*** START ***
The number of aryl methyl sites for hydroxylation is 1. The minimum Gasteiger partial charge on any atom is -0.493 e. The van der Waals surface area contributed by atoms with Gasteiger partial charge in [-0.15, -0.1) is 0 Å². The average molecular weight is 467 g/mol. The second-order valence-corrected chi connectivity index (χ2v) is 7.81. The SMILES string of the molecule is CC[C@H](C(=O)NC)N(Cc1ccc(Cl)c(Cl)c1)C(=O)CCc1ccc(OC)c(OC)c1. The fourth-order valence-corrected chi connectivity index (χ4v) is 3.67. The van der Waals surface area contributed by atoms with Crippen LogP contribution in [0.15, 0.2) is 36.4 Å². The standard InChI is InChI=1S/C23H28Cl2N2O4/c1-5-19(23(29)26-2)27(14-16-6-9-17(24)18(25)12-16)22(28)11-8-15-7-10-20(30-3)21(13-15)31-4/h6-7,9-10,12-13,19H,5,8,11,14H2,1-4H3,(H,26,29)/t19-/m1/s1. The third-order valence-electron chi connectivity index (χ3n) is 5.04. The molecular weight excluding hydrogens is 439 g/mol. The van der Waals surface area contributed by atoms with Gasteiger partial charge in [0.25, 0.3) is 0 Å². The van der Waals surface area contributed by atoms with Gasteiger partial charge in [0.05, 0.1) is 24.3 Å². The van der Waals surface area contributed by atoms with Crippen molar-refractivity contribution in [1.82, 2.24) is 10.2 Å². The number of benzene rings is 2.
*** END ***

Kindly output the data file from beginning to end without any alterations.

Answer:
The number of aryl methyl sites for hydroxylation is 1. The minimum Gasteiger partial charge on any atom is -0.493 e. The van der Waals surface area contributed by atoms with Gasteiger partial charge in [-0.15, -0.1) is 0 Å². The average molecular weight is 467 g/mol. The second-order valence-corrected chi connectivity index (χ2v) is 7.81. The SMILES string of the molecule is CC[C@H](C(=O)NC)N(Cc1ccc(Cl)c(Cl)c1)C(=O)CCc1ccc(OC)c(OC)c1. The fourth-order valence-corrected chi connectivity index (χ4v) is 3.67. The van der Waals surface area contributed by atoms with Crippen LogP contribution in [0.15, 0.2) is 36.4 Å². The standard InChI is InChI=1S/C23H28Cl2N2O4/c1-5-19(23(29)26-2)27(14-16-6-9-17(24)18(25)12-16)22(28)11-8-15-7-10-20(30-3)21(13-15)31-4/h6-7,9-10,12-13,19H,5,8,11,14H2,1-4H3,(H,26,29)/t19-/m1/s1. The third-order valence-electron chi connectivity index (χ3n) is 5.04. The molecular weight excluding hydrogens is 439 g/mol. The van der Waals surface area contributed by atoms with Gasteiger partial charge in [0.25, 0.3) is 0 Å². The van der Waals surface area contributed by atoms with Gasteiger partial charge in [0.05, 0.1) is 24.3 Å². The van der Waals surface area contributed by atoms with Crippen molar-refractivity contribution in [1.82, 2.24) is 10.2 Å². The number of benzene rings is 2.